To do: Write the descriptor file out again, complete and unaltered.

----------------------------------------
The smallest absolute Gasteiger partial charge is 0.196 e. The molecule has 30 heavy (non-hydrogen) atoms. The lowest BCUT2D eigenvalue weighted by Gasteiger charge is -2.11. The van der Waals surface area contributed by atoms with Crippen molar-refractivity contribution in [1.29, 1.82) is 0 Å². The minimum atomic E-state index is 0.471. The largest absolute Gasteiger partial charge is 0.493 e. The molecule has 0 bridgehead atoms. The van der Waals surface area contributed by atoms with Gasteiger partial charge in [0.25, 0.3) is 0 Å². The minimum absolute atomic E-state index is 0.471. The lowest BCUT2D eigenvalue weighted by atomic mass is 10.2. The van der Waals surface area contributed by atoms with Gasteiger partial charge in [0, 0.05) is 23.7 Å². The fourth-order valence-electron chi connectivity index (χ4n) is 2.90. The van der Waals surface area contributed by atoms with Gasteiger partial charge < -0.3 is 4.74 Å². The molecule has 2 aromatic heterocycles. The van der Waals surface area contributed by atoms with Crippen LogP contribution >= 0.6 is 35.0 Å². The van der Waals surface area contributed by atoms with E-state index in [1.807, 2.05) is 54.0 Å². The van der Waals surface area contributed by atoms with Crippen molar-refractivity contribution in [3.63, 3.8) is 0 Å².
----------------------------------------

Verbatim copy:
The smallest absolute Gasteiger partial charge is 0.196 e. The molecule has 30 heavy (non-hydrogen) atoms. The lowest BCUT2D eigenvalue weighted by Gasteiger charge is -2.11. The van der Waals surface area contributed by atoms with Crippen molar-refractivity contribution in [1.29, 1.82) is 0 Å². The minimum atomic E-state index is 0.471. The largest absolute Gasteiger partial charge is 0.493 e. The molecule has 0 bridgehead atoms. The van der Waals surface area contributed by atoms with Gasteiger partial charge in [0.25, 0.3) is 0 Å². The minimum absolute atomic E-state index is 0.471. The lowest BCUT2D eigenvalue weighted by atomic mass is 10.2. The van der Waals surface area contributed by atoms with Gasteiger partial charge in [0, 0.05) is 23.7 Å². The fourth-order valence-electron chi connectivity index (χ4n) is 2.90. The van der Waals surface area contributed by atoms with Gasteiger partial charge < -0.3 is 4.74 Å². The molecule has 2 aromatic heterocycles. The van der Waals surface area contributed by atoms with Crippen LogP contribution >= 0.6 is 35.0 Å². The van der Waals surface area contributed by atoms with E-state index in [1.807, 2.05) is 54.0 Å². The van der Waals surface area contributed by atoms with Crippen molar-refractivity contribution in [3.63, 3.8) is 0 Å².